Thursday, June 28, 2018

No Camera -- Old Pictures -- Play Group

I feel lost without my camera -- I'm used to always looking for things to take a picture of and I can't cut it off. 

I see something -- the drop of water on the perfect curve of the copper handle of the watering can, the mourning dove with her little red feet, the yearling deer grazing unconcernedly by the road at midday -- and I reach for the camera . . .

 . . . which isn't there because it's still in Asheville being cleaned. 

I wanted it badly when I took Josie to a Smart Start play group at the library yesterday. A big, many-windowed room with a carpeted floor and toys of all sorts was a perfect setting

 She was a little shy at first and stuck close to me but as more and more pre-schoolers arrived and began playing with all the many toys, she got bolder and ventured away from me to investigate a toy train and a wagon full of circus animals. And then there was Play Doh!

She's too young to really play with another child  -- at this age they do what's called parallel play -- playing alongside another child without interacting.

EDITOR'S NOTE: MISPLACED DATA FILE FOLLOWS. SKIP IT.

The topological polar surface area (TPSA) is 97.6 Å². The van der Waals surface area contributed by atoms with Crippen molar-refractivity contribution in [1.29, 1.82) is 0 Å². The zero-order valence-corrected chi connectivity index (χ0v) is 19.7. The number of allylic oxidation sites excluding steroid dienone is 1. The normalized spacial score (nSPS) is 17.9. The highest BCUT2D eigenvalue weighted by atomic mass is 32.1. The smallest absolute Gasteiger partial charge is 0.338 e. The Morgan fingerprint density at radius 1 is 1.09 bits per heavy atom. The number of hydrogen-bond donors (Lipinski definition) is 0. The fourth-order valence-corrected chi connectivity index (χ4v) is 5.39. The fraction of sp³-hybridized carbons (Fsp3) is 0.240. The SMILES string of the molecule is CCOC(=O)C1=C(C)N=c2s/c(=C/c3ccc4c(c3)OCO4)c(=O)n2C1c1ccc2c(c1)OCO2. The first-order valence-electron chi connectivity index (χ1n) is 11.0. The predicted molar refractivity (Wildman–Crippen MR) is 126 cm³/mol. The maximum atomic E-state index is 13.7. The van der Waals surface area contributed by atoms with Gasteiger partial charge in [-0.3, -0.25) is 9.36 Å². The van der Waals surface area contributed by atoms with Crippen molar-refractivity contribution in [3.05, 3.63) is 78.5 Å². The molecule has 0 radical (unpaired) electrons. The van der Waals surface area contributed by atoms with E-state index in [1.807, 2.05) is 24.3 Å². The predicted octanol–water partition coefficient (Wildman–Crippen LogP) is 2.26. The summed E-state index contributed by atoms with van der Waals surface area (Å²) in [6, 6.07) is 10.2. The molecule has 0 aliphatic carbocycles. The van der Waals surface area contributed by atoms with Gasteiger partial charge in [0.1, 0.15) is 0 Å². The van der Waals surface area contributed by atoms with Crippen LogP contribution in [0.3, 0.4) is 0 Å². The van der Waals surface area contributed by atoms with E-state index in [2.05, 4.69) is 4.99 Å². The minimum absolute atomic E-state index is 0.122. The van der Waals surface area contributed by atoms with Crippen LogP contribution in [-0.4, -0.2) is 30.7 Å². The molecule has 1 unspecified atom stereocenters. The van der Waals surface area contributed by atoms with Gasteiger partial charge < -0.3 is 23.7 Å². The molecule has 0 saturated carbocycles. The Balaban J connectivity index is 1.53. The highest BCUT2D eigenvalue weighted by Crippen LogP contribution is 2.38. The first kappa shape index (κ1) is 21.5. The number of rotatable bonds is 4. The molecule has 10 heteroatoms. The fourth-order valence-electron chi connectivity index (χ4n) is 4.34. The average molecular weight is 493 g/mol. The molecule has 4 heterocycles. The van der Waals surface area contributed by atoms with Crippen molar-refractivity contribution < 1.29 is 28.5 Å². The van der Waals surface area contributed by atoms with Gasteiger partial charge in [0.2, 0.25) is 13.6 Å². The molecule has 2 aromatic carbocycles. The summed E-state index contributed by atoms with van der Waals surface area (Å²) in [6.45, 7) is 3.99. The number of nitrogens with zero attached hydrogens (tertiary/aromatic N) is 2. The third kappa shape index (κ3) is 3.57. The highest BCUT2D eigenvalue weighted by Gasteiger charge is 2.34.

The only interaction was when a little boy took away the things she was holding and then she in turn too away some stuff he had. Neither got upset, which surprised me. 

Smart Start at the library is such a nice offering for our area where many of us live rather far away from neighbors and playmates. There were lots of young mothers there, another grandmother, and a dad. It was a good experience -- I expect we'll become regulars.  


Barbara Rogers said...

I know the feeling of missing something hourly these days...looking for my cat who's no longer here. I know you'll have many beautiful photos coming again soon, and I look forward to it. Thanks for telling the story of the play day at the library!

jennyfreckles said...

I sympathise. At least I can use my phone, in extremis. Playgroups are a life-saver, I found, when looking after my granddaughters. They loved the different toys and carers got a cup of tea and a cake! Hard to take photos there though, if you want to ensure other people's children don't inadvertently feature on your blog. I've a friend with adopted children and she has warned of the dangers. Sometimes it is very important that a foster or adoptive child's identity and whereabouts are not divulged, and random pics on the internet can lead to big problems. I always try to be careful though I sometimes forget what/who is in the background.

Elizabeth Varadan, Author said...

These were beautiful pictures to re-share. Thank you. They brightened my morning. Your descriptions of Josie are always so endearing.

Vicki Lane said...

Jenny -- yes, I realized that I probably couldn't take pictures there without getting everybody's permission